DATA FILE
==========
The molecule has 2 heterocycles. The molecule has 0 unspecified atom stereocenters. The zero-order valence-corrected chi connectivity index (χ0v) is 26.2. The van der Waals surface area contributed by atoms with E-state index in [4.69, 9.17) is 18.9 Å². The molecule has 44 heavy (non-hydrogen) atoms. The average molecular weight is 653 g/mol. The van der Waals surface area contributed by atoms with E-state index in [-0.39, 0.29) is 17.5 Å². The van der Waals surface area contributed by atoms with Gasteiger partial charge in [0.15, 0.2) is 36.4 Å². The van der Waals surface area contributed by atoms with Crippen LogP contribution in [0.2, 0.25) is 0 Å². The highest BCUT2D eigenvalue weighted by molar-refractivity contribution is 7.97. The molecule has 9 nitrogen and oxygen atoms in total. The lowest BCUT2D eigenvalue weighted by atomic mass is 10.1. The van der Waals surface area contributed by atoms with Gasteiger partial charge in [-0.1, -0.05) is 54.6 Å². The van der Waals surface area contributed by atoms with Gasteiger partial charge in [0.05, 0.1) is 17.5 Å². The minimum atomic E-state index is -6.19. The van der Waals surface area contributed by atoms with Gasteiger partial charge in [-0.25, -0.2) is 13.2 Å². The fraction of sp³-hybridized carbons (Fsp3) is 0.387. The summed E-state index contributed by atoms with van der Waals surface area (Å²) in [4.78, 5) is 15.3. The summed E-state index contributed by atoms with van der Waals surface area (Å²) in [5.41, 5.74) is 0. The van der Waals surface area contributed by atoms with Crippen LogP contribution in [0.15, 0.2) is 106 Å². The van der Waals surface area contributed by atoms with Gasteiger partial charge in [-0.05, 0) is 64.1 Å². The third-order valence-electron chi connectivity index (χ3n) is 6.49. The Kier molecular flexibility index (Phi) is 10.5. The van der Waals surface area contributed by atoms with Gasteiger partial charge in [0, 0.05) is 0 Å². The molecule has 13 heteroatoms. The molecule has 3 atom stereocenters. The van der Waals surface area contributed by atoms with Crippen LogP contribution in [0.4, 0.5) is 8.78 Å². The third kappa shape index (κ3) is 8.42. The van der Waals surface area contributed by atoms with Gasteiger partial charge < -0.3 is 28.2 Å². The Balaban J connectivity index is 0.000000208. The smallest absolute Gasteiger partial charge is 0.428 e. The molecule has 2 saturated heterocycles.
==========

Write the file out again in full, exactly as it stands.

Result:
The molecule has 2 heterocycles. The molecule has 0 unspecified atom stereocenters. The zero-order valence-corrected chi connectivity index (χ0v) is 26.2. The van der Waals surface area contributed by atoms with E-state index in [4.69, 9.17) is 18.9 Å². The molecule has 44 heavy (non-hydrogen) atoms. The average molecular weight is 653 g/mol. The van der Waals surface area contributed by atoms with E-state index in [-0.39, 0.29) is 17.5 Å². The van der Waals surface area contributed by atoms with Gasteiger partial charge in [0.15, 0.2) is 36.4 Å². The van der Waals surface area contributed by atoms with Crippen LogP contribution in [0.2, 0.25) is 0 Å². The highest BCUT2D eigenvalue weighted by molar-refractivity contribution is 7.97. The molecule has 9 nitrogen and oxygen atoms in total. The lowest BCUT2D eigenvalue weighted by atomic mass is 10.1. The van der Waals surface area contributed by atoms with Gasteiger partial charge in [-0.1, -0.05) is 54.6 Å². The van der Waals surface area contributed by atoms with Gasteiger partial charge in [0.05, 0.1) is 17.5 Å². The minimum atomic E-state index is -6.19. The van der Waals surface area contributed by atoms with Gasteiger partial charge in [-0.25, -0.2) is 13.2 Å². The fraction of sp³-hybridized carbons (Fsp3) is 0.387. The summed E-state index contributed by atoms with van der Waals surface area (Å²) in [4.78, 5) is 15.3. The summed E-state index contributed by atoms with van der Waals surface area (Å²) in [5.41, 5.74) is 0. The van der Waals surface area contributed by atoms with Crippen LogP contribution in [0.15, 0.2) is 106 Å². The van der Waals surface area contributed by atoms with Gasteiger partial charge in [-0.05, 0) is 64.1 Å². The third-order valence-electron chi connectivity index (χ3n) is 6.49. The Kier molecular flexibility index (Phi) is 10.5. The van der Waals surface area contributed by atoms with Gasteiger partial charge in [0, 0.05) is 0 Å². The molecule has 13 heteroatoms. The molecule has 3 atom stereocenters. The van der Waals surface area contributed by atoms with Crippen LogP contribution in [0.4, 0.5) is 8.78 Å². The third kappa shape index (κ3) is 8.42. The van der Waals surface area contributed by atoms with Gasteiger partial charge < -0.3 is 28.2 Å². The Balaban J connectivity index is 0.000000208. The smallest absolute Gasteiger partial charge is 0.428 e. The molecule has 2 saturated heterocycles.